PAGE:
Getting AWS Credentials into to a Docker Container without Hardcoding It

EDIT (3 June 2018): There are security concerns with following this approach. Checkout out this great article on why.

When I’m building with ECS, I’m more often than not building a worker that interacts with other AWS services. I need my AWS Access Key ID and my AWS Secret Access Key for it to work locally.
Nobody wants hard-coded values being pushed to version control nor do you want to have to dig it up every time you need to develop locally.

Set up your AWS credentials per the official docs.
The highlights taken from this page are as follows:

    • Set credentials in the AWS credentials profile file on your local system, located at:
        • ~/.aws/credentials on Linux, OS X, or Unix
        • C:\Users\USERNAME\.aws\credentials on Windows

      This file should contain lines in the following format:

      aws_access_key_id = your_access_key_id
      aws_secret_access_key = your_secret_access_key

      Substitute your own AWS credentials values for the values your_access_key_id and your_secret_access_key.

    • Set the AWS_ACCESS_KEY_ID and AWS_SECRET_ACCESS_KEY environment variables.

To set these variables on Linux, OS X, or Unix, use export:

export AWS_ACCESS_KEY_ID=your_access_key_id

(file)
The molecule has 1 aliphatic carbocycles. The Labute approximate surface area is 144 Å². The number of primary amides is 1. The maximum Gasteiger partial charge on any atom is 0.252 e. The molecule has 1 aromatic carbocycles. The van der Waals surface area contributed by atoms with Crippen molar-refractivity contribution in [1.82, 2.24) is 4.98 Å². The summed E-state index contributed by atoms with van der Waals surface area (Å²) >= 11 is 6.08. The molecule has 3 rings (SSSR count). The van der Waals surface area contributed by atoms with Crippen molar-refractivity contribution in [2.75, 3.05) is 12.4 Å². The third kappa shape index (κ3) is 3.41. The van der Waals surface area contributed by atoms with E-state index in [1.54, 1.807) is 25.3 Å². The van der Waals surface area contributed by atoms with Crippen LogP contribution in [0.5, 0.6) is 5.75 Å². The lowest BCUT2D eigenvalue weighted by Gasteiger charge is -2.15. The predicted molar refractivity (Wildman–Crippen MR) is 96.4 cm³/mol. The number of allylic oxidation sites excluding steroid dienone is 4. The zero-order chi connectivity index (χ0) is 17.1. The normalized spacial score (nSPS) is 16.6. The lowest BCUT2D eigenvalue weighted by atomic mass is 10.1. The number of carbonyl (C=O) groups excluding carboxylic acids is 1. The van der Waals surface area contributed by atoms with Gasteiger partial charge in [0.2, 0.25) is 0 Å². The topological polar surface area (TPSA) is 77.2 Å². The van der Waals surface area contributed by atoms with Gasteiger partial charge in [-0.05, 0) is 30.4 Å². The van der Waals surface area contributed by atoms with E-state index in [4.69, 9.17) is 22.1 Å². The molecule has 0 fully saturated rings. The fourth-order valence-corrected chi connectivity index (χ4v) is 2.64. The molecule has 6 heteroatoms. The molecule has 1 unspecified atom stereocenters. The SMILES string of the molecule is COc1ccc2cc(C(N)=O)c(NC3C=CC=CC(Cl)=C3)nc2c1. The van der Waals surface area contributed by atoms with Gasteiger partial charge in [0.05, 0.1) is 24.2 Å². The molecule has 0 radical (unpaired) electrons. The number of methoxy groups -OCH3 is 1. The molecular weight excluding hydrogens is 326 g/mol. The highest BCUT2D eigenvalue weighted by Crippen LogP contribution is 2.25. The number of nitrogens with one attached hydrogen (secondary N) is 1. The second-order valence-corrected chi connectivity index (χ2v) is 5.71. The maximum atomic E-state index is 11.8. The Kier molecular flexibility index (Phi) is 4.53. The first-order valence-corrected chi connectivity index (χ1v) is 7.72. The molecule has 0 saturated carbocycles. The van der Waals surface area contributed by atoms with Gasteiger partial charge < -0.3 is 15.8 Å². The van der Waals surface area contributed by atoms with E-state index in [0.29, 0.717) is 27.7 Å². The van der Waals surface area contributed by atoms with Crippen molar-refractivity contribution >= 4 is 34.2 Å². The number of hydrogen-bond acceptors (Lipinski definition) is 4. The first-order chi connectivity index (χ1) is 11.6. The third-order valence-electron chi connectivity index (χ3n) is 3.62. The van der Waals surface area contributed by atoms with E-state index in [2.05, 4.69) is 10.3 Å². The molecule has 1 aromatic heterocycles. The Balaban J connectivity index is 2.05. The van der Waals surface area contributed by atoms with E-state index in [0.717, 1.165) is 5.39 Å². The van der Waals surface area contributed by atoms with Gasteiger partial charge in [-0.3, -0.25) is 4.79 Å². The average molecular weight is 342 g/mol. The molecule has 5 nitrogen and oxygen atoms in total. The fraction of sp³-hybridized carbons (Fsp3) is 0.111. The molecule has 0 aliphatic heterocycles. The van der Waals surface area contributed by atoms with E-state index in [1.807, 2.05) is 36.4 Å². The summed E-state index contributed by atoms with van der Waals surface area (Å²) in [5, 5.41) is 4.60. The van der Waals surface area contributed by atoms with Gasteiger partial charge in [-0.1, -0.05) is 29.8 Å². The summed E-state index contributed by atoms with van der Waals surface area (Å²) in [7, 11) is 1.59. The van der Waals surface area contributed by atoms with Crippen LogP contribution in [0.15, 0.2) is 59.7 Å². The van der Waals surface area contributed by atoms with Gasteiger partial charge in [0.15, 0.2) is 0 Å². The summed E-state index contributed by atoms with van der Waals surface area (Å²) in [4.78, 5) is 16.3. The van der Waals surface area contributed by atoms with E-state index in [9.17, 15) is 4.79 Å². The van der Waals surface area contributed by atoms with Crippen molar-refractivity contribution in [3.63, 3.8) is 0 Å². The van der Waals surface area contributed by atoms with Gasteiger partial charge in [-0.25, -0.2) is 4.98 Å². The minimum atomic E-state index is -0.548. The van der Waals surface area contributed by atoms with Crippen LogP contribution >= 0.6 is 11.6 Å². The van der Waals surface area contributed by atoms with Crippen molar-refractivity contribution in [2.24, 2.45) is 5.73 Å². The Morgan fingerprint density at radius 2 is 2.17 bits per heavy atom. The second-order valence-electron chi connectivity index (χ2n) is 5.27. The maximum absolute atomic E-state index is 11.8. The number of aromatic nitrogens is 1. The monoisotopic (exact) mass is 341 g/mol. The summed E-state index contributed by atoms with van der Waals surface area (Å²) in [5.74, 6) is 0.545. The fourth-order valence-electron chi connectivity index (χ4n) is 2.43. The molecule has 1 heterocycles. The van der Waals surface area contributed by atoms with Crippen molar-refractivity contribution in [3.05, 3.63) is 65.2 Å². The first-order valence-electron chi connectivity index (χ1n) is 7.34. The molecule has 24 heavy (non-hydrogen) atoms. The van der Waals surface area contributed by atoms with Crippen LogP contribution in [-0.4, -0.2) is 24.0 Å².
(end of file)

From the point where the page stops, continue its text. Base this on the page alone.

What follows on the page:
export AWS_SECRET_ACCESS_KEY=your_secret_access_key
# To set these variables on Windows, use set:set AWS_ACCESS_KEY_ID=your_access_key_id
set AWS_SECRET_ACCESS_KEY=your_secret_access_key

Running $ aws help we see there is a –profile parameter.
Leveraging this, we can write a shell script to get our credentials into our Docker container.

Now we can run locally, push to version control and not worry about our credentials being insecure.
Plus, you can build and run your Docker container with one command now, woohoo.

4 Replies to “Getting AWS Credentials into to a Docker Container without Hardcoding It”

    1. Keep in my mind this is only for local development. You would never do this outside a local machine.
      Though I suppose you’re right, you could store these in a local docker volume instead… but you definitely wouldn’t be doing that in the cloud either way.
      You don’t need your AWS Key/Secret when running on AWS, you just need to set up the proper IAM credentials

    2. Agreed with the ps issue. Instead of setting the variables in docker run, you can set it on docker build with ARG/ENV variables. That way you won’t need to use volumes, and it won’t show up on ps either

      1. I’ve actually changed my tune on this and will update this article when I have time.
        You actually don’t want to use docker build to set the AWS ENV Variables, checkout this great article on that.

        The way I have outlined making your AWS Credentials available to your Docker container is not the best from a security standpoint. As Sam mentioned, they show up in ps, which could bleed other places. See this other fantastic article on the subject.

Leave a Reply

Your email address will not be published. Required fields are marked *

This site uses Akismet to reduce spam. Learn how your comment data is processed.